For those who are beginning to lose their patience, I will note that we will deal in the next lecture with the final ancillary meaning, "temporary meaning," and with this we will conclude our analysis of the many types of peripheral connotations of words and expressions in the biblical narrative.

[1] Rashi's Commentary on the Torah, Bereishit 33:4.

[2] Rashbam's Commentary on the Torah, Gen 32:7.

[3] A simple technique which Scripture could have employed is to let us into Esav's mind, as we see, for example, when David comes to harm Naval: "Now David had said, 'Surely in vain have I kept all that this fellow has in the wilderness, so that nothing was missed of all that pertained to him. He has returned me evil for good. God do so to the enemies of David, and more also, if I leave of all that belongs to him by the morning light so much as one who urinates on a wall'"  (I Samuel 25:21-22). Scripture's abandonment of its omniscient-narrator perspective leaves the door open for different explanations of Esav's actions and makes the picture more obscure.

[4] A. Shapira, "Yaakov Ve-Esav: Keria Rav Mashma'it," Iyunei Mikra U-Farshanut 4 (5757), p. 271.

[5] N. Sarna, Bereishit (JPS: Philadelphia, New York and Jerusalem, 1989), p. 224.

[6] As the Rashbam indicates ibid., this expression raises a parallel image, in which God describes to Moses how his brother is going to greet him: "Is there not Aaron your brother the Levite? I know that he can speak well. And also, behold, he comes out to meet you; and when he sees you, he will be glad in his heart" (Ex. 4:14). The reader's recollection is triggered on two planes. On the linguistic plane, this expression constitutes a prominent allusion to Esav's story, "and also he comes to meet you" paralleling "And also, behold, he comes out to meet you." On the plane of plotting and structure, there is a similarity between the two main characters, Yaakov and Moses, which forms a connection between the two descriptions. Each hero flees his place of birth, meets a girl at a well and marries her, and becomes a shepherd for his father-in-law. After a long period, God appears to each and asks him to return to his birthplace, after which each ends up being confronted by and struggling with God on the way to fulfill His command. Naturally, the continuation of the story, in which Aaron greets Moses ("when he sees you, he will be glad in his heart") also sends the reader back to Esav's meeting with Yaakov, and the reader feels that the point of his journey must be reconciliation and peace. Nevertheless, one must be cautious about these proofs, as Scripture may have the opposite aim: contrasting these two basically similar scenes.  Perhaps there is even some tension in the relationship between Moses and Aaron, just as there is in the relationship between Yaakov and Esav.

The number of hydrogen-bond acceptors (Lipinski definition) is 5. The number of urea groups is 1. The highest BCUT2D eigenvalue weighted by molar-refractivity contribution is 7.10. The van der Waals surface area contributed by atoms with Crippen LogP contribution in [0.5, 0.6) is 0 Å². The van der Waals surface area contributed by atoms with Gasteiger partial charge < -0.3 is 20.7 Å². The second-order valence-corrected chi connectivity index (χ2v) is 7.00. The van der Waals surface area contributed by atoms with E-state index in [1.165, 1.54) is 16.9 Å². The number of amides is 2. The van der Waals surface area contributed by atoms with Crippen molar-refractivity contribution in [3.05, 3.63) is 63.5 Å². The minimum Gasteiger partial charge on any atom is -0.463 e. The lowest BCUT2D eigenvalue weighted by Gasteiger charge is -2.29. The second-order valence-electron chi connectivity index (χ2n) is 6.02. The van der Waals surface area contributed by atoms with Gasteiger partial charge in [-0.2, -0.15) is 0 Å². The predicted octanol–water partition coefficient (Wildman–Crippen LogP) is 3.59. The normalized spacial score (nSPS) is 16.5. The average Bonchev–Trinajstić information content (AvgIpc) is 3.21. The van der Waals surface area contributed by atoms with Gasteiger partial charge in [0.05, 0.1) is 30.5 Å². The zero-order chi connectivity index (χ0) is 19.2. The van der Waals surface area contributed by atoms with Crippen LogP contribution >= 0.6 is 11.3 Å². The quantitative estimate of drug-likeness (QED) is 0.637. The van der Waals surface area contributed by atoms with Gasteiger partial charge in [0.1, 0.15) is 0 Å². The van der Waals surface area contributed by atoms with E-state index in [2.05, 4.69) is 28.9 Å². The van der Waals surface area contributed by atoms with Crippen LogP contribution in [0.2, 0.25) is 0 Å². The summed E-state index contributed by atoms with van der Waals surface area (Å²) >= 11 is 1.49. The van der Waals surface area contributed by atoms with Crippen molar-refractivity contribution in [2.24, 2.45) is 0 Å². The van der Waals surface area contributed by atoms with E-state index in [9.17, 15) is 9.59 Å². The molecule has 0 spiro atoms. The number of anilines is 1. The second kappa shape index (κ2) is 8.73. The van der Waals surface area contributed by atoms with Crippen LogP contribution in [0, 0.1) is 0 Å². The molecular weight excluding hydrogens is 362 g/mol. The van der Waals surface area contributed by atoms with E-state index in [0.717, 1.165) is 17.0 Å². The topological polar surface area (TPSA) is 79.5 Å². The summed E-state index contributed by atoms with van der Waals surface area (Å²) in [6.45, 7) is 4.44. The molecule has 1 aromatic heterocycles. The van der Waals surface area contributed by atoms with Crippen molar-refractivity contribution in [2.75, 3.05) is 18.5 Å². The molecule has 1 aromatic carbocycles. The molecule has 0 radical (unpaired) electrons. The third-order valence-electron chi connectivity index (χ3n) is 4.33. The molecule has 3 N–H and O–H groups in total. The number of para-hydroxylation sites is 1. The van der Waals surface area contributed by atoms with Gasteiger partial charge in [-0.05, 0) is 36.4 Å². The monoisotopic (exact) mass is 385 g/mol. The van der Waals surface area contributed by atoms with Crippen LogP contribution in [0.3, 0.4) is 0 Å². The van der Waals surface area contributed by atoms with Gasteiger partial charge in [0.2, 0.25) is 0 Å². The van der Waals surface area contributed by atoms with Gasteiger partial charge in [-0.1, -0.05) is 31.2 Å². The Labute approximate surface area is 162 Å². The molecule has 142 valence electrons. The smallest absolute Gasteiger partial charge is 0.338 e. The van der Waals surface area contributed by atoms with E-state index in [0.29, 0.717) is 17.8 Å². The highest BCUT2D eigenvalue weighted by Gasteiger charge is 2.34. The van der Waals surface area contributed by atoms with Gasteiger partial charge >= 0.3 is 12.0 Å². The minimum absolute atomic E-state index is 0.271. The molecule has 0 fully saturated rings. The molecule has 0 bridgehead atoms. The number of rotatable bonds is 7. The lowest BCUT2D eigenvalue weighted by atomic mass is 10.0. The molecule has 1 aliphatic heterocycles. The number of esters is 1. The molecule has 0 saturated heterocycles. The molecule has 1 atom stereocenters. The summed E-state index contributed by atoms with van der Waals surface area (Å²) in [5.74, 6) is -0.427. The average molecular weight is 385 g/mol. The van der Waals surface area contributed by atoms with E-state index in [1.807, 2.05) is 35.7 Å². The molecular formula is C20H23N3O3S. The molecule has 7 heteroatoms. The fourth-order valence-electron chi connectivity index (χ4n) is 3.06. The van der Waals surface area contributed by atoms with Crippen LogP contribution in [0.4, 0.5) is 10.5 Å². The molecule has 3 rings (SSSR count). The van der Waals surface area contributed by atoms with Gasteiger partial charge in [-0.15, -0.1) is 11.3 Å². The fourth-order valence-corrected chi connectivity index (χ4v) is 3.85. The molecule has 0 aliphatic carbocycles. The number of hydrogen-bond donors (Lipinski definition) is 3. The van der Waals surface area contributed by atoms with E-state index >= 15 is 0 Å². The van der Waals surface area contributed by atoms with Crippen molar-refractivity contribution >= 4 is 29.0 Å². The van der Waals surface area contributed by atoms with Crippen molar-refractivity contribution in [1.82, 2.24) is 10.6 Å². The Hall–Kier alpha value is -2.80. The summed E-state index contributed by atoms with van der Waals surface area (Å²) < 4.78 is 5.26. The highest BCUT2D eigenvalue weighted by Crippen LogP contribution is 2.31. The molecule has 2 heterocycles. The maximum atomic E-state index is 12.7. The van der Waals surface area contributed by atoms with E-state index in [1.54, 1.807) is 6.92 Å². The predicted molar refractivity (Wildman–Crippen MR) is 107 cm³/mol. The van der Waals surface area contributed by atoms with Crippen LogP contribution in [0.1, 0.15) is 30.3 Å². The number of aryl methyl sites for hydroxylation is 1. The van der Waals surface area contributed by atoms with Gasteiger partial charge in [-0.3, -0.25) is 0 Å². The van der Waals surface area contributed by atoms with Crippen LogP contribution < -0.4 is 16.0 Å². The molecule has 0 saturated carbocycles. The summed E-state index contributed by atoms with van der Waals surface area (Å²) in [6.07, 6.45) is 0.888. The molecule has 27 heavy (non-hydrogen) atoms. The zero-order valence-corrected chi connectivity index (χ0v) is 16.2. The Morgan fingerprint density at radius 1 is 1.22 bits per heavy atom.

[7] Attention should be paid to the fact that Yaakov describes Esav with the term "my lord" when he addresses his messengers, even in the words that are not part of the script that they must say: "So shall you say to my lord Esav..." 

[8] Abarbanel Le-Sefer Bereishit (Jerusalem, 5724), p. 339. He continues: "'And four hundred men are with him' to honor you."

[9] In fact, the messengers are echoing the opening of the narrative: "And Yaakov sent messengers before him to Esav his brother, to the land of Se'ir, the field of Edom" (v.  3). Scripture defines Esav as "his brother," just as the messengers do later — as opposed to Yaakov himself.

[10] Amnon Shapira points out that R. Chayim ibn Attar explains the matter this way: "And in truth, 'and also he comes to meet you,' etc. — the explanation is: he comes to meet you in the way of brotherhood, 'and four hundred men are with him' — for evil intent" (Or Ha-Chayim, Bereishit 32:7).

[11]  Keli Yakar, ibid.

[12] Y. M. Emanueli, Sefer Bereishit: Hesberim Ve-He'arot (Tel Aviv, 5738), p. 426.

[13] This arises, in my humble opinion, from the structural design of the narrative and its similarity to the narrative of Hagar's banishment in chapter 21. For further study, see my essay "Shenei Sippurim Kefulim Be-Sefer Bereishit: Peredat Hagar (16:21) U-Vesorat Leidat Yitzchak (17:18)," Megadim 29 (5758), pp. 9-30. For an alternative reading, according to which these promises do not come from compensation for the humiliation, see E. Samet, Iyunim Be-Farashat Ha-Shavua (Jerusalem, 5762), Parashat Lekh Lekha, pp. 31-40.

[14] M. Z. Kadari, Millon Ha-Ivrit Ha-Mikra'it (Ramat Gan, 5766), p. 876.

[15] Y. Rosenson, "Sippur Yehu U-She'elat Ha-Meser Ha-Kaful," Megadim 25 (5756), pp. 111-124.

[16] This is a verb that Scripture uses to describe the murder of Achav’s children as well (II Kings 10:7). The verb shachat is applied to the slaughter (potential or actual) of human beings in the following instances: the binding of Isaac (Bereishit 22:10); Moses’ prayer after the sin of the Spies (Num. 14:16); the murder of the Ephraimites by Jephta's warriors (Judges 12:6); Elijah’s extermination of the priests of Ba'al (I Kings 18:40); the killing of Zidikiah by the Babylonians (II Kings 25:7; Jer. 39:6, ibid. 52:10); the murder of Israelites by Yishma'el ben Netanya (Jer. 41:7); and in Ezekiel’s prophecy of the foundling girl (Ez. 16:21, cf. 23:39). In the first and the last case, the context is ritual slaughter, and the use of the verb shachat is therefore not surprising. The other mentions of the verb carry with them connotations of mass, indiscriminate killings. There is a very interesting connection between Jeremiah 41 and the narrative before us, that in both of them the slaughter is done "to the pit." See Y. Hoffman, "Al Darko shel Ha-Mesapper Be-Farashat Gedalyahu," Iyunei Mikra U-Farshanut 5 (5760), p. 114.